Taxi Driver Scams, Kuala Lumpur
Taxis in Malaysia routinely don't use the meter unless you ask, and KL is no exception. Sometimes you ask, and they'll say no. OK, compared to London they're still cheap, but they're ripping you off and ripping off the taxpayer too. If a taxi driver does this to you, you can report them to SPAD, the public transportation agency. The easiest way to do this is to tweet @aduanspad with the details, and they'll contact you. The best way to ensure you don't get ripped off is to use the myteksi app for smartphones.
This is my true account of how I got ripped off by 2 taxi-drivers in KL.
Story with photos:
In December 2012, I was traveling in Kuala Lumpur for 8 days. Most parts of the trips were good and pleasant. Except my experience with the taxi drivers there.
For the first 6 nights, I was staying at a budget hotel called Beltif hotel. It was located near Times Square in Imbi.
On the second last day of my trip, I needed to go to the Hilton hotel at KL Sentral because I wanted to end the trip at a 5-star hotel.
My First Taxi Rip-off
At Beltif hotel, there was an affiliated taxi counter. I asked for a quote for going to Hilton hotel from there. It was only 13km away. So I figured that the fare should be around 15 RM. But the counter gave me a quotation of 25 RM. I thought it was too expensive and so decided to take a regular taxi instead.
I stepped outside and waved my arm to stop an incoming taxi. I asked the Muslim taxi-driver how much it would take to go to Hilton hotel. He pointed at the meter and so I got in.
Once inside that taxi, he pretended to not know the way to Hilton hotel. He acted like he had never heard of it in his life!!! While he pretended to be looking for the way, my GPS was showing I was moving away from the destination rather towards it! What the heck! I asked him to exit the highway at once. As soon as I another taxi queue, I ordered him to stop right there. The place happened to be somewhere near Jalan Robson, as my GPS showed.
After paying him 8 RM for taking me to nowhere, I stepped out angrily and took my luggage back from the trunk. I was too angry and uncool to record his license number.
That was my first taxi rip-off.
My Second Taxi Rip-off
There were a line of taxis waiting for their customers near where I got out of the first taxi.
I went to the head of the taxi line and an Indian taxi-driver approached me and said, "Taxi?".
"Yes. How much is it going to cost to go to Hilton Hotel from here?", I asked.
"Roughly 5 Ringets", he answered. That made sense to me because Hilton Hotel was only 3 km away from that location, as my GPS showed.
Hilton Hotel (Point B) was only 3 km away!
I thought to myself, "Great, at least this driver speaks English and his quote is proportional to the distance". So, I put the luggage into the trunk and got into the taxi.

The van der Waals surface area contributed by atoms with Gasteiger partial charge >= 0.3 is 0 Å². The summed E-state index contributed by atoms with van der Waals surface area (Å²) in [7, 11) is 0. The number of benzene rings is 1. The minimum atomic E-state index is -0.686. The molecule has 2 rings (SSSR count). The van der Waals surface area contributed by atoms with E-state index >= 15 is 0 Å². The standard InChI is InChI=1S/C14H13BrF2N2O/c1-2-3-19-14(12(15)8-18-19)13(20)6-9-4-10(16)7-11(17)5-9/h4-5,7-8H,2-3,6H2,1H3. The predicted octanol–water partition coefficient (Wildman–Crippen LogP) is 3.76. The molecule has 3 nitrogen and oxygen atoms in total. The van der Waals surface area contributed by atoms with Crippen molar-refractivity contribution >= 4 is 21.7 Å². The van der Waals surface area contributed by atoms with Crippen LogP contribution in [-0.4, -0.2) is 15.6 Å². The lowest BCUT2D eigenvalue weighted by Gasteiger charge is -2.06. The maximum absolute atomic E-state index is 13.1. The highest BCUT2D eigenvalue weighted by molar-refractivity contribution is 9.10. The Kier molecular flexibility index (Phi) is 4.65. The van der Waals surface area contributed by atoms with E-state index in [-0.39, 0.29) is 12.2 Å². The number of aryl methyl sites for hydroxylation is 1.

Before he started the engine, he said something to me in Malay that I didn't understand. After a few seconds, I said again: "Hilton Hotel". He then replied, "Oh you are from Singapore?". I thought that he was being friendly and wanted to start a conversation, and so I replied, "No, I am from Hong Kong." In retrospect, it was the beginning of a bad journey. He was checking to see whether or not I was a tourist that he could rip off.
He then asked, "which way do you want to go?"
I said, "Take the shortest path."
"No way. You have to choose. Highway or local?"
I got a little bit skeptical. But then I thought perhaps there might be an even shorter path than the one shown in my GPS. So I said, "Highway."
He then drove farther and farther away from the destination. I then realized it was another rip-off. The second one in a row. I said, "We are going away from the hotel! I am looking at my GPS!!!"
"I know you are looking at the GPS. But you said you wanted to take the highway! If you want I can take a U-turn.", he defended.
"TAKE A U-turn!". I became angry. The meter was already showing 10RM.
At that time, he seemed to know that that I already realized his rip-off trick. After he took the U-turn, he was really going towards my destination, as my GPS showed.
Instead of stopping right in front of the hotel, he stopped at the road next to the hotel. I asked, "how much?".
As I gave him 5 RM, he said, "No way! I said the meter plus 5!"
The meter was showing 22 RM already.
What the heck!!!!
I was very angry. But my luggage was still in the trunk and so I paid 27RM reluctantly for a ride that should have only cost 5RM.
But before I paid, I took a picture of this dishonest and rogue taxi-driver:
The dishonest and rogue taxi-driver who ripped me off
As soon as I obtained my luggage from the trunk, I also took a picture of his license plate:
The broken license plate showed HWD 218. The last digit was missing.
He stepped on the gas and dashed off as he knew I was taking a picture of his taxi.
In retrospect, I should have taken a picture of him and his license plate before I got in. If I had known his license plate was broken, I would have gotten skeptical and avoided it.
I should have also shown him my GPS as soon as I got in, and asked him to follow the route figured out by Google Maps. That should have scared him.
Anyway, I will never take another taxi in Malaysia. Even if I will ever go there again.
If you intend to go out for a drink or see how the nightlife in Kuala Lumpur is, then I'd suggest that you should take this warning seriously.
After Midnight, there will be taxi drivers who are more than willing to take you back to your hotel with a condition that you agree not to use the meters and pay them a ridiculous amount. I agree with some people that there's not much choice and the government is not doing much to help the passengers with this scam but they take advantage of the helpless tourists and even locals who aren't driving.
For a short trip, they would charge 4 to 5 times higher than the usual price. Be careful!
Be careful of cabbies who overcharge and who take advantage of tourists. They charge thrice the normal fare (by meter). I suggest you bring a map with you so you can, more or less, know the distance of the place you're going to.
My friend and I tried to take a cab from Kuala Lumpur Convention Centre (KLCC) to Hard Rock, which is quite near, and the cabby's asking for MYR20 (SGD10). Upon seeing the disgust in our faces, he quickly revised the "fare" to MYR15. Not good enough, I told my friend and so, we walked from KLCC to Hard Rock. Guess what, no sweat at all!
Please do not take offer from individual offering taxi services from any airports in Malaysia. It's for your own safety as well as not been charged exobirtant fares.